“Now that the election is over, we must set aside our differences and come together as Nevadans to work toward a common goal of building a stronger economy and a healthier and safer Nevada,” Lombardo said Monday. “No matter who you are, where you’re from, or who you voted for, I am ready to listen to you, work for you and earn your trust.”

Lombardo promised his administration “will expand school choice and make school safety a priority, fix the broken state agencies, create safer streets by eliminating soft-on-crime laws (and) get our economy back on track so we don’t have to pay the price for bad decisions coming out of Washington D.C.”

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He did not offer details, and ended his speech saying he would not take questions.

“My administration will never stop listening to you,” he added.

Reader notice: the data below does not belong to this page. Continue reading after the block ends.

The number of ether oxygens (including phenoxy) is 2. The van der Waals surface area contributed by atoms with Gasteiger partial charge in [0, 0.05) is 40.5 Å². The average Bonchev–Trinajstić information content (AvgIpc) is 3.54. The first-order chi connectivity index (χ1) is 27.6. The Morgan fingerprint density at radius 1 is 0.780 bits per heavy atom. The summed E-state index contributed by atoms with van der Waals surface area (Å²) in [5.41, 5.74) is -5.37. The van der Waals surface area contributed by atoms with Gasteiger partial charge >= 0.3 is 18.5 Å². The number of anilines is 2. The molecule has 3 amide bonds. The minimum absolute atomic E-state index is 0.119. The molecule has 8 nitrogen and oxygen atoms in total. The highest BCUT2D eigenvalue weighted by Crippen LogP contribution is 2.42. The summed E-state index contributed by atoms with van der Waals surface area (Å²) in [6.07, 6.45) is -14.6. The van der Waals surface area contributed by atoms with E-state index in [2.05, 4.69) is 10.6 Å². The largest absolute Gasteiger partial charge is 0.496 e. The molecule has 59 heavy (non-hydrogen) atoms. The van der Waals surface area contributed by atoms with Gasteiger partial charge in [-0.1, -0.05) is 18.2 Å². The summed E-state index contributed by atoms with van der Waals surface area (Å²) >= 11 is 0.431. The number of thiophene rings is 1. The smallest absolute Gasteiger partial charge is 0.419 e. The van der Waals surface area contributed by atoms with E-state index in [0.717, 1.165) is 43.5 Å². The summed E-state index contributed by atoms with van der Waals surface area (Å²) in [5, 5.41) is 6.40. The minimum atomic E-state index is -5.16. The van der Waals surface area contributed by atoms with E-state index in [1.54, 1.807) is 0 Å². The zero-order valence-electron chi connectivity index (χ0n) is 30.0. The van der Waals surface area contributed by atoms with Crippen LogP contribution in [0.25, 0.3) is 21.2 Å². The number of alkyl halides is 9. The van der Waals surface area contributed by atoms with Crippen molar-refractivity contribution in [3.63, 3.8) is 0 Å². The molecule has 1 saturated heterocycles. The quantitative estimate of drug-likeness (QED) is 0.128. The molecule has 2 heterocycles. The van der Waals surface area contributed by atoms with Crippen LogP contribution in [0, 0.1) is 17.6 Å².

Lombardo turned 60 on Election Day. He told his supporters Monday that Sisolak offered help to smooth his transition from elected head of the Las Vegas Metropolitan Police Department to the governor’s mansion in Carson City. Sisolak’s election in 2018 made him the first Democratic governor in the state in more than two decades.

In a concession statement on Friday, Sisolak acknowledged criticism he received for closing businesses, schools and casinos in March 2020 during the COVID-19 pandemic, and the effect of “global inflation” on his administration. He said “tough decisions” with “tough political ramifications” during the pandemic “helped save Nevada lives.”

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Lombardo will contend with a state Legislature that remains under Democratic control.

However, Republicans will move into two statewide posts: lieutenant governor with Stavros Anthony, and controller with Andy Matthews.

The incoming secretary of state, Francisco “Cisco” Aguilar, a Democrat, will replace Republican Secretary of State Barbara Cegavske. State Attorney General Aaron Ford and Treasurer Zach Conine, both Democrats, won reelection.

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Follow AP’s coverage of the elections at: https://apnews.com/hub/2022-midterm-elections